The report goes on to suggest, on page 44 -
The child protection system in Tasmania must be included in any discussion of Tasmania's response to family violence, given the mandatory reporting obligations that arise in relation to an 'affected' child, as defined in the Family Violence Act 2004, and referred to earlier in this Report.
A common theme in recent major inquiries or reviews into family violence is that child protection services are not equipped to deal with matters involving children affected by family violence.
We all know that there is more work to be done in this area. It is a big ask and a big task but we need to properly resource these areas because the damage is so profound and so lasting if we do not.
Finding 16 notes -
Experience of family violence is a significant contributor to entry to the statutory child protection system - and family violence appears to be one of the most common factors in notifications to child protection.
Finding 17 states -
implementation of Strong Families - Safe Kids (the Child Protection Redesign) provides the opportunity to ensure our child protection system responds appropriately to support children and young people and their non‑violent primary carer (usually their mother), and takes account of the risk posed by the perpetrator in determining a response.
We also need to appreciate the need for an integrated service response to children and young people affected by family violence as suggested in finding 17. Finding 18 states -
... for this to occur we need organisations and agencies across the service system to work together with:
• a common philosophy and understanding of the effects of family violence on children and young people;
• a shared understanding of risk;
• a common approach to how we examine, assess and respond to the needs of children and young people;
• appropriate information sharing and an understanding of referral pathways.
Findings 19 and 20 highlight the need for practice guides and evidence-based services. It states that evidence in other jurisdictions suggests that this could be achieved by the development of practice guides, particularly relating to children and young people affected by family violence.
A set of Principles could be developed to guide our response to children and young people affected by family violence.
Further, finding 20 states -
Wherever possible, our services should be evidence informed and evaluated to ensure they have the best available information on how we work to address the harm caused to children and young people by family violence.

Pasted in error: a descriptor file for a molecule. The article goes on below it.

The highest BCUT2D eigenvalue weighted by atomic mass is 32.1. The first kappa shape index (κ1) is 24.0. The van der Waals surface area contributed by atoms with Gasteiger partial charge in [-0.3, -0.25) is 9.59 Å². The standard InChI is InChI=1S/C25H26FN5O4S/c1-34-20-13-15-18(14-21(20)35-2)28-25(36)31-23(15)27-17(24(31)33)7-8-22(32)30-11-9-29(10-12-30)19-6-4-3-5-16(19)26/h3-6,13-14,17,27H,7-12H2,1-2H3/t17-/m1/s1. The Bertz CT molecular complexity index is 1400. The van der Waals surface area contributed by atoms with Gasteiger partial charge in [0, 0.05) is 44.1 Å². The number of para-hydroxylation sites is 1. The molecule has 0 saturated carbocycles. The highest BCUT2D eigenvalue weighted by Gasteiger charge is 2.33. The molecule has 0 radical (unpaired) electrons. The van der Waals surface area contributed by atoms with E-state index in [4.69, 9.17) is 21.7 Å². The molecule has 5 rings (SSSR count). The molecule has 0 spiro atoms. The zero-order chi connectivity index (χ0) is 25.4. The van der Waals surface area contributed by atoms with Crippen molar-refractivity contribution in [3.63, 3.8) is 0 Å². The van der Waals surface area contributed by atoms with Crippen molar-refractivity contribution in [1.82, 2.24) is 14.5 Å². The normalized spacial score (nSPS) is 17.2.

It is clear that this integrated approach is imperative if we are to make a difference. I only spoke recently in another debate about the need for services to wrap around families who we know are at risk or we learn are experiencing family violence.
Ideally this would start pre-conception where possible, continue throughout the perinatal period and throughout the young person's life until it is no longer required.
Finding 21 states -
Mainstream services especially those which work directly with parents and children - such as health services, early childhood, schools, child health nurses - have an important role to play in identifying and responding to children and young people affected by family violence. We need to support these workers, including by providing training and resources and by considering other responses such as embedding specialist workers, building on the work already underway in Tasmania.
Finding 22 acknowledges the need for greater investment in the antenatal period -
Acknowledging that pregnancy has been identified as a time of increased risk of violence for women, experience in other jurisdictions suggests that evidence-based programs for expectant, new and vulnerable parents may have positive family violence-related outcomes.
There is more work to be done in this area. As I said, working as a midwife we know who these families are often. Prevention is always so much better than trying to fix up the damage afterwards. It is less costly in the long run in so many ways.
Schools also have an important role to play and need appropriate resources. Crisis accommodation is an area where we need to do more, and this all costs money. It is about priorities, I understand that, and I commend the Government for the work that it is already doing. I am not being critical of the Government here and neither is the commissioner in this report, but just identifying those areas that perhaps need a bit more attention.
Finally, 23 states -
We also need to find ways to build capacity and support those working in crisis accommodation so that they can respond to the specific needs of children and young people affected by family violence.
Mr President, we need innovative responses that enable all who are impacted access to the necessary support. The report acknowledges that children and young people access support in different ways. We need to consider investing in innovative technologies across all areas that may be of benefit. As the report states, there is value in investigating innovative technology such as interactive websites and other innovative security measures could also be considered in terms of keeping children and young people safe, and the victims as well perhaps avoiding further exposure to violence.
Of course, we also need to work with the perpetrators, as well as prevent perpetrators of the future.
I encourage all honourable members to visit the Our Watch website for good information and tools in this regard.
Finding 25 states -